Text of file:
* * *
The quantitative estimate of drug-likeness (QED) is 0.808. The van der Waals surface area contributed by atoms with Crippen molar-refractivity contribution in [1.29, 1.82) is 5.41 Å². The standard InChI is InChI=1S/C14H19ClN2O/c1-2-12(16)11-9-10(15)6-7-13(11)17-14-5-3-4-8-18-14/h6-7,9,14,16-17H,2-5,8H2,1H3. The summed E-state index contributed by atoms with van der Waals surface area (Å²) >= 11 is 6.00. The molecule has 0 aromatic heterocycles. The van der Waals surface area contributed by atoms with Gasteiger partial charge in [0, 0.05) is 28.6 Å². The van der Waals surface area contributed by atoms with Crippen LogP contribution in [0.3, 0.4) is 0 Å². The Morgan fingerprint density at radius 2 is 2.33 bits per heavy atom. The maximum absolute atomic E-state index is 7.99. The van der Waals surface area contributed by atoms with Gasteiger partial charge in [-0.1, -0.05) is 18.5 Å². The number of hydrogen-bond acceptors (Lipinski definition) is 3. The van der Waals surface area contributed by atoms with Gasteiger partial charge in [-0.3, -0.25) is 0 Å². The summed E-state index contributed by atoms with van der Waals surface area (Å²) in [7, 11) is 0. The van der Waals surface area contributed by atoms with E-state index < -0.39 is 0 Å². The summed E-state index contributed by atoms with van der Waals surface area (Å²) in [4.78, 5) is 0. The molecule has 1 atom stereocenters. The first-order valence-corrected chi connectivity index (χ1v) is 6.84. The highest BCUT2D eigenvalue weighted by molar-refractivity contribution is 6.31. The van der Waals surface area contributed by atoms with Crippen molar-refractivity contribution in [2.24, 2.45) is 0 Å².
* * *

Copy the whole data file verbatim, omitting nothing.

The quantitative estimate of drug-likeness (QED) is 0.808. The van der Waals surface area contributed by atoms with Crippen molar-refractivity contribution in [1.29, 1.82) is 5.41 Å². The standard InChI is InChI=1S/C14H19ClN2O/c1-2-12(16)11-9-10(15)6-7-13(11)17-14-5-3-4-8-18-14/h6-7,9,14,16-17H,2-5,8H2,1H3. The summed E-state index contributed by atoms with van der Waals surface area (Å²) >= 11 is 6.00. The molecule has 0 aromatic heterocycles. The van der Waals surface area contributed by atoms with Gasteiger partial charge in [0, 0.05) is 28.6 Å². The van der Waals surface area contributed by atoms with Crippen LogP contribution in [0.3, 0.4) is 0 Å². The Morgan fingerprint density at radius 2 is 2.33 bits per heavy atom. The maximum absolute atomic E-state index is 7.99. The van der Waals surface area contributed by atoms with Gasteiger partial charge in [-0.1, -0.05) is 18.5 Å². The number of hydrogen-bond acceptors (Lipinski definition) is 3. The van der Waals surface area contributed by atoms with Gasteiger partial charge in [-0.3, -0.25) is 0 Å². The summed E-state index contributed by atoms with van der Waals surface area (Å²) in [7, 11) is 0. The van der Waals surface area contributed by atoms with E-state index < -0.39 is 0 Å². The summed E-state index contributed by atoms with van der Waals surface area (Å²) in [4.78, 5) is 0. The molecule has 1 atom stereocenters. The first-order valence-corrected chi connectivity index (χ1v) is 6.84. The highest BCUT2D eigenvalue weighted by molar-refractivity contribution is 6.31. The van der Waals surface area contributed by atoms with Crippen molar-refractivity contribution in [2.24, 2.45) is 0 Å².